Mark Levine/Sony Pictures Classics
‘Novitiate,” about the life of a young Catholic nun in early 1960s Tennessee, is made with a sensuality of style that’s shocking until you realize the movie’s actually a love story. And as with most love stories, the passion felt for God by Sister Cathleen (Margaret Qualley), the 17-year-old novitiate (or nun in training) of the title, leads to a far rockier relationship than she expects.
The movie, written and directed by Margaret Betts, is by turns strikingly original and dramatically slick, deeply felt and a little cooked up. It’s well worth seeing, though, not least for the ways it conveys the profound intensity of religious devotion and the costs such devotion can exact. And it can’t be ignored that “Novitiate” is a film made (very well and very sympathetically) by a woman, with women in front of and behind the camera, about a community of women surrounded by but taking refuge from a society — and a church — run by men.
Sister Cathleen is unlike the other postulants, or first-year nuns, in that she comes from a secular home, with a chain-smoking single mother, Nora (Julianne Nicholson), who’s mortified that her only child has embraced a faith she herself long ago gave up. As far as Nora is concerned, Cathleen has joined a cult; as far as Cathleen is concerned, she’s finally found a home.
By opening her film in 1964, at the moment centuries of church dogma were being overturned by the liberalizing efforts of the Second Vatican Council, Betts dramatizes a faith at war with itself. The Order of the Sisters of the Blessed Rose in the American South (the movie was filmed in Knoxville) may be far from events at the Vatican, but each new encyclical — ordering Masses to be said in English and other momentous changes — seems to tear at the heart of an inherently conservative tradition.
They certainly tear at the heart of Reverend Mother Marie St. Claire, a drill sergeant of a nun who hasn’t left the convent in 40 years and who is played by Melissa Leo in the kind of overheated, actorly portrayal that gets nominated for major awards while remaining, at heart, fairly awful. Reverend Mother is given to crumpling up the latest orders from the Vatican with an enraged “Arggh!,” and she’s definitely opposed to the church’s efforts to retire such spurs to devotion as flagellation.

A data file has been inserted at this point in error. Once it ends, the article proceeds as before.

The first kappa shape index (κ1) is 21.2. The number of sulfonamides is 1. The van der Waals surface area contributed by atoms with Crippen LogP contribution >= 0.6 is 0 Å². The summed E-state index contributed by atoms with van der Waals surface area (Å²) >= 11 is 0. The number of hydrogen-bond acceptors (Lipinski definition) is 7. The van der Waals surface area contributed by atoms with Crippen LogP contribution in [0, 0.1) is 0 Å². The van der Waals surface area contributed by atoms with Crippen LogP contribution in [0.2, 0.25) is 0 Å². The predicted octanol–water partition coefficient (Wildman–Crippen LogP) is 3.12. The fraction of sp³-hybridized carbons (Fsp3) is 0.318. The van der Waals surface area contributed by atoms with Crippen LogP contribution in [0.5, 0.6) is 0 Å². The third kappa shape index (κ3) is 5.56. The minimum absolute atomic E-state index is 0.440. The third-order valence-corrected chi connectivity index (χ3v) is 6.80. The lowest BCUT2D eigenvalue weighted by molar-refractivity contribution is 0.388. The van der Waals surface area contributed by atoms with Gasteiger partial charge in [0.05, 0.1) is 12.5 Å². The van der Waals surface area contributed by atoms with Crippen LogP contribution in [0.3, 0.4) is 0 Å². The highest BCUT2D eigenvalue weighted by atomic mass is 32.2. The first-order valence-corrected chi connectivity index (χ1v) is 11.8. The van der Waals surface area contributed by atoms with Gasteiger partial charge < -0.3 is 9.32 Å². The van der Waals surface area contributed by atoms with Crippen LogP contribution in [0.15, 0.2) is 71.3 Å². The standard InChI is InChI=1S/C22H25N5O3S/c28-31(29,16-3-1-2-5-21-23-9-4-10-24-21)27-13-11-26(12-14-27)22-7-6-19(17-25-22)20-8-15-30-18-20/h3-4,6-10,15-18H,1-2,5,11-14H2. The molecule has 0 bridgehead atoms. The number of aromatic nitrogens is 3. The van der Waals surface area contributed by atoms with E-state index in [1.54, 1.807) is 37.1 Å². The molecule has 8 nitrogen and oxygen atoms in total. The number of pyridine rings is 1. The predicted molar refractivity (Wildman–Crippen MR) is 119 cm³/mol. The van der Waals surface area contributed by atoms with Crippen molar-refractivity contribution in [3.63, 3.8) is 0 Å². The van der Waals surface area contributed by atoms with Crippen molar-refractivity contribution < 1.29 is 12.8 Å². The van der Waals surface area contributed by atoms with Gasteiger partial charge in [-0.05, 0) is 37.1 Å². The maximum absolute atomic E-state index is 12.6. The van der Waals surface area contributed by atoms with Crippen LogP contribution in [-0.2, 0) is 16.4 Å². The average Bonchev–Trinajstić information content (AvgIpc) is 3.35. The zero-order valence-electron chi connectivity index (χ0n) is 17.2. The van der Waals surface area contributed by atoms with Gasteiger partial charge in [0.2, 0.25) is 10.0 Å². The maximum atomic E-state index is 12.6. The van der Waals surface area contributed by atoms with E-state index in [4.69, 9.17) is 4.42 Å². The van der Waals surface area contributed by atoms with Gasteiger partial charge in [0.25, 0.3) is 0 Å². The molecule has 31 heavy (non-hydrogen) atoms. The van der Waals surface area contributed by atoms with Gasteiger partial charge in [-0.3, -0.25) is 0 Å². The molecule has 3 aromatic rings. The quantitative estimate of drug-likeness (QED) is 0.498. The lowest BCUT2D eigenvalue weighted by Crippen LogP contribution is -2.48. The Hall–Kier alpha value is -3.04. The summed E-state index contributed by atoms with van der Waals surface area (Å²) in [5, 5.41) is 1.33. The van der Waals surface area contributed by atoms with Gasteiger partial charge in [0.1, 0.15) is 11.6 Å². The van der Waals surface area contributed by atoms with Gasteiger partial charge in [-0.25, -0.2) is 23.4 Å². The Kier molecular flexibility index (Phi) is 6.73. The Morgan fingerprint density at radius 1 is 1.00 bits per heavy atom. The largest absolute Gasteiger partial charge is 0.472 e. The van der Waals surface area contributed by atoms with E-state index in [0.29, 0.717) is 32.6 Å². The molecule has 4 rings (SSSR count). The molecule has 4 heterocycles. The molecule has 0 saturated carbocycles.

Leo can be an actor capable of great subtlety and the character has her moments of quiet as well as storminess and steel. But this is a performance in the school of late-period Al Pacino, thickly sliced ham from an actor who should know better.
By contrast, Qualley (who played the daughter on TV’s “The Leftovers”) has a simplicity and intensity of presence that kindles a glow at the heart of the film. Cathleen is both the worldliest and most naive of the girls entering the Order at the start of the film, and Betts uses rich, dark hues in the cinematography (by Kat Westergaard) and a combination of modern and classical sacred music on the soundtrack to re-create a hidden world of visual and spiritual power.
There are doubts as well, and much of “Novitiate” concerns Sister Cathleen’s crisis of faith and growing need for human connection, mirrored by that of a slightly older nun (Dianna Agron) whose intelligence and sophistication put her at loggerheads with Reverend Mother and ultimately the church. The movie deals with the characters’ sexual urges and pinings for a greater intimacy than the daily period known as the Grand Silence can give them. It also casts a cold, clear eye on more abusive practices, including daily self-criticism sessions called the Chapter of Faults, in which the young women’s egos are ground down to obedient nubs.
For these and other reasons — among them the relationship that simmers between Sister Cathleen and an older nun named Sister Emanuel (Rebecca Dayan) — “Novitiate” has been condemned by the Catholic League as a film whose “goal is to get the audience to hate the Roman Catholic Church.”
That’s just fire and brimstone. The goal of this deeply felt but often pat film is to explore an ancient institution as it grapples with changing times, to bear witness to a gathering of complicated and very human women, and to attend to the awakening of one girl’s spiritual yearnings and her struggle to keep the flame lit as the winds shift around her.
Written and directed by Margaret Betts. Starring Margaret Qualley, Melissa Leo, Julianne Nicholson, Dianna Agron. At Kendall Square, West Newton. 123 minutes. R (language, some sexuality and nudity).
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